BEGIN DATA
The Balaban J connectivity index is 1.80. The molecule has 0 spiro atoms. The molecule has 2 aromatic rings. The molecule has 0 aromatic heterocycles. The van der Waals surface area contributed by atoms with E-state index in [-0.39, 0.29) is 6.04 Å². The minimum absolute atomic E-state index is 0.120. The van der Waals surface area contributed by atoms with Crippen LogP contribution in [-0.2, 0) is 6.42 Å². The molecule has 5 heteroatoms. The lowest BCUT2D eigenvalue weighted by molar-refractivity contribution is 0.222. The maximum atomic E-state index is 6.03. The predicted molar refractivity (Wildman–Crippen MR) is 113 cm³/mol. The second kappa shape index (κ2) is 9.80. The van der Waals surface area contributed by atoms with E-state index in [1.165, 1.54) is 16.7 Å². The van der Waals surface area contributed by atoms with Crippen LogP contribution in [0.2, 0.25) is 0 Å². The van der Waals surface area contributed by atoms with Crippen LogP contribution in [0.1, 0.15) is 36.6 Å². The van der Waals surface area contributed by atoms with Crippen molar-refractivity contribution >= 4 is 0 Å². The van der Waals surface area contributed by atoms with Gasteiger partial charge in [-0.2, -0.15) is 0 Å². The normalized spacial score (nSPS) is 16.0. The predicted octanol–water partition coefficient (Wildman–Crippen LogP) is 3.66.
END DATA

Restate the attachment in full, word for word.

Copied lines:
The Balaban J connectivity index is 1.80. The molecule has 0 spiro atoms. The molecule has 2 aromatic rings. The molecule has 0 aromatic heterocycles. The van der Waals surface area contributed by atoms with E-state index in [-0.39, 0.29) is 6.04 Å². The minimum absolute atomic E-state index is 0.120. The van der Waals surface area contributed by atoms with Crippen LogP contribution in [-0.2, 0) is 6.42 Å². The molecule has 5 heteroatoms. The lowest BCUT2D eigenvalue weighted by molar-refractivity contribution is 0.222. The maximum atomic E-state index is 6.03. The predicted molar refractivity (Wildman–Crippen MR) is 113 cm³/mol. The second kappa shape index (κ2) is 9.80. The van der Waals surface area contributed by atoms with E-state index in [1.165, 1.54) is 16.7 Å². The van der Waals surface area contributed by atoms with Crippen LogP contribution in [0.2, 0.25) is 0 Å². The van der Waals surface area contributed by atoms with Crippen LogP contribution in [0.1, 0.15) is 36.6 Å². The van der Waals surface area contributed by atoms with Crippen molar-refractivity contribution >= 4 is 0 Å². The van der Waals surface area contributed by atoms with Gasteiger partial charge in [-0.2, -0.15) is 0 Å². The normalized spacial score (nSPS) is 16.0. The predicted octanol–water partition coefficient (Wildman–Crippen LogP) is 3.66.